Cloud and mobile are among the technologies pushing the envelope of internal store systems.
By Ed Collupy
Recent store visits have often allowed me to spend time in the ‘back office’ and have reaffirmed for me that retail store managers have a lot going on.
There are people interactions, printed and posted operational & marketing directives, compliance forms to be completed, cash to be deposited, technology to interact with, and more. And then there have been interactions with back-office providers that have confirmed, just what I saw at stores; the back office isn’t in the back—it can be anywhere, even away from the store, which happens far more often than it used to.
As business models in the c-store/retail petroleum industry have changed, their needs with back-office systems “are dramatically different,” said Ken Piddington, chief information officer at MRE Consulting and formerly at Global Partners, told me during a recent conversation. He sees retailers and wholesale fuel distributors using several back-office solutions. Although traditional back-office solutions have been extended either through development efforts or by acquiring others “there isn’t one that does everything,” Piddington shared. He highlighted the need to be sure there’s a solid plan to integrate systems so each system can get to the other and share data.
BRAINS OF THE BUSINESS
In those back offices I visited, managers were not only downloading their price book and uploading sales data from the point-of-sale system to the back-office system, but they were using the data to evaluate their own store’s performance, benchmark themselves against their peers and set a plan for their day on the sales floor with customers.
Matthew Webb, operations manager at Webb’s Auto & Truck Services, operates a Circle K/76 store in Bell Gardens, Calif., and refers to his back-office systems as the “brains of the business.” A back-office capability he uses is a Transaction Analysis tool that lets him analyze trends like average fuel fills and customer transactions to see if his “customer base is growing or shrinking.”
Webb, when I spoke with him was in his ‘back office’ using another back-office system to prepare his payroll using a cloud-based solution. And he’s been ready to adopt other early on ‘back office’ solutions for his business. He has participated in beta tests with an automated promotions platform Circle K was bringing to their franchisees, that to Piddington’s point is integrated to his traditional back-office price book module, and is currently piloting a Virtual Inventory system.
Mark Jordan, President of South Carolina-based Refuel Inc., refers to his back-office system as “a platform” he uses beyond price book and standardized reporting. Being able to perform analysis on what happened last week, track down a transaction tying a receipt and video clip together, and customize reporting around sales and purchases helps in not only a new concept store with wine tasting, but in his other four locations.
Jordan also said his alternative payment and discount fuel program has ‘back-office’ capabilities; providing “insights into customers such as what they are buying and then customize offers to customers.”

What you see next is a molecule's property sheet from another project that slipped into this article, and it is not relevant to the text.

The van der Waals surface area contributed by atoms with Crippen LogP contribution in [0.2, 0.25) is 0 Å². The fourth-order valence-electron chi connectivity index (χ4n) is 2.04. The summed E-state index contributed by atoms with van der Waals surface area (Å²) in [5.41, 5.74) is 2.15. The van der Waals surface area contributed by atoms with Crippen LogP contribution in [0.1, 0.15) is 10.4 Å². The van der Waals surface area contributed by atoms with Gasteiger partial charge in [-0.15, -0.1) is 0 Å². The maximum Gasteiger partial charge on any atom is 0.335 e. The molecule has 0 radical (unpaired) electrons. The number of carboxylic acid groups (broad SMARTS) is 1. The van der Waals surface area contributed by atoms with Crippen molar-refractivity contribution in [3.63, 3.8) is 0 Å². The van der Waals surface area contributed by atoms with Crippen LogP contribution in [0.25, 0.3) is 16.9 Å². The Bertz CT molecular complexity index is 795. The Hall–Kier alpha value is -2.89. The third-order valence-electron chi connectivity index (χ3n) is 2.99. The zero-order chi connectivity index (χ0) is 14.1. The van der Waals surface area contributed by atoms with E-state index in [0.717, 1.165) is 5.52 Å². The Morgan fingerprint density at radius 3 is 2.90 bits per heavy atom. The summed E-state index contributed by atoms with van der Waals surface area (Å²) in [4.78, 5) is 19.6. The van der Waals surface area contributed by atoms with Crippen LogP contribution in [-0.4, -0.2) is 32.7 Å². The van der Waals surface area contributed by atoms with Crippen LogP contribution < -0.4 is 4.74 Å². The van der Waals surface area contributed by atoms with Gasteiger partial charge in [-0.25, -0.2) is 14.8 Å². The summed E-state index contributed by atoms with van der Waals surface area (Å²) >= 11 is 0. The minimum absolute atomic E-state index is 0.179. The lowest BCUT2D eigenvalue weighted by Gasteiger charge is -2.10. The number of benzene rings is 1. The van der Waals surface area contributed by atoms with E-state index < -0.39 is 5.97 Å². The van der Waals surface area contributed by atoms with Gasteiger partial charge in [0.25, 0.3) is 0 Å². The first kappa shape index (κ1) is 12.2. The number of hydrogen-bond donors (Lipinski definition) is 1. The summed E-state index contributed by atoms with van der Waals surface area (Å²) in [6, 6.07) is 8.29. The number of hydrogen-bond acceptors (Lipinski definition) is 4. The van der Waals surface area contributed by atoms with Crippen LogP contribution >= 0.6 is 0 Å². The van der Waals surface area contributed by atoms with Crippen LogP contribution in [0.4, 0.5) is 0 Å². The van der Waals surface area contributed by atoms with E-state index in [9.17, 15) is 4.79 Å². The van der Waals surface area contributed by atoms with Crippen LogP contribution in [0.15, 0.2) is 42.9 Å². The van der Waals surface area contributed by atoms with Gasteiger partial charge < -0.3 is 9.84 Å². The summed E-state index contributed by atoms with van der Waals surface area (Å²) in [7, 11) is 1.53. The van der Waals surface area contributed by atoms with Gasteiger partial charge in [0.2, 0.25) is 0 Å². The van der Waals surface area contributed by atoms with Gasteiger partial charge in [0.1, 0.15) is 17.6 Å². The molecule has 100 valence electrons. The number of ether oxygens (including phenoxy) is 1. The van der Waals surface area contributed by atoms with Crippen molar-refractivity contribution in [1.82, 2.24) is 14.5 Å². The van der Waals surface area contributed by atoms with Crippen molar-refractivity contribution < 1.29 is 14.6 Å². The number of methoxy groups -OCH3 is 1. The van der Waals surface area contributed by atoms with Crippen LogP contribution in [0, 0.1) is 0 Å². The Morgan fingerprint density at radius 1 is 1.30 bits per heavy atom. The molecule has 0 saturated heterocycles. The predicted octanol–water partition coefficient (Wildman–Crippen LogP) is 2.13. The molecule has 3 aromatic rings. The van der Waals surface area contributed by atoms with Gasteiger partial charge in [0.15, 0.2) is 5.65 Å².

At Tooley Oil based in Sacramento, Calif., David Tooley, vice president of marketing, worked with his solution provider to extend the ‘back office’ to what his customers were buying and now is conducting market basket analyses. He has been able to “place items and lay out the store, evaluate cross promotions, and know what items customers are more apt to buy with one another.”
The fuel side of the business also has back-office solutions for inventory monitoring, problem alerting and end-to-end pricing. Tooley Oil also has a wholesale fuel business and relies on a couple of back-office point solutions with features and functions specific to managing the wet stock part of their business and the retailers they supply.
Meanwhile, at West Des Moines-based Kum & Go, general managers begin “a circle” with competitive price input to a back-office fuel pricing system that is sent to centralized systems where pricing and other fuel data can be “mined, analyzed and modeled” before its sent back to the store for the “manager to act on it and then generate more data,” Matt Spackman, vice president fuels at Kum & Go told me. To help with communications and execution the Kum & Go team uses a homegrown system that helps their store employees manage tasks and notify other back-office users of them being complete.
With foodservice becoming so prevalent throughout the c-store industry the traditional back-office solution providers continue to improve their software by adding important elements to their software. One group of back-office users recently learned about a feature in their provider’s system where, to help with inventory control, you can print scanable shelf labels for items not sold individually, like a bin of cut vegetables or mashed potatoes. They also learned that in the latest software release nutrition facts and cooking unit of measures are features that will provide additional back-office capabilities.
“We didn’t understand foodservice food costs at all in the beginning,” Jordan said. He attributes using the foodservice module of his ‘back-office’ system, which allows him “to calculate item costs by drilling down into component costs,” to its success today.
Labor continues to drive c-store operators to find ways to control costs. Many cloud-based labor management systems rely on back-office data to make its own back-office solution. Fuel tank levels, from the underground storage tank, can move from the store’s Automatic Tank Gauge to a shared ‘back office’ where data can be accessed away from the store on a mobile device. In today’s world of retail technology, the cloud and mobile are now part of the back office, allowing it to be anywhere and anything.
So a good question you might ask is, “Where and what’s in my back office?”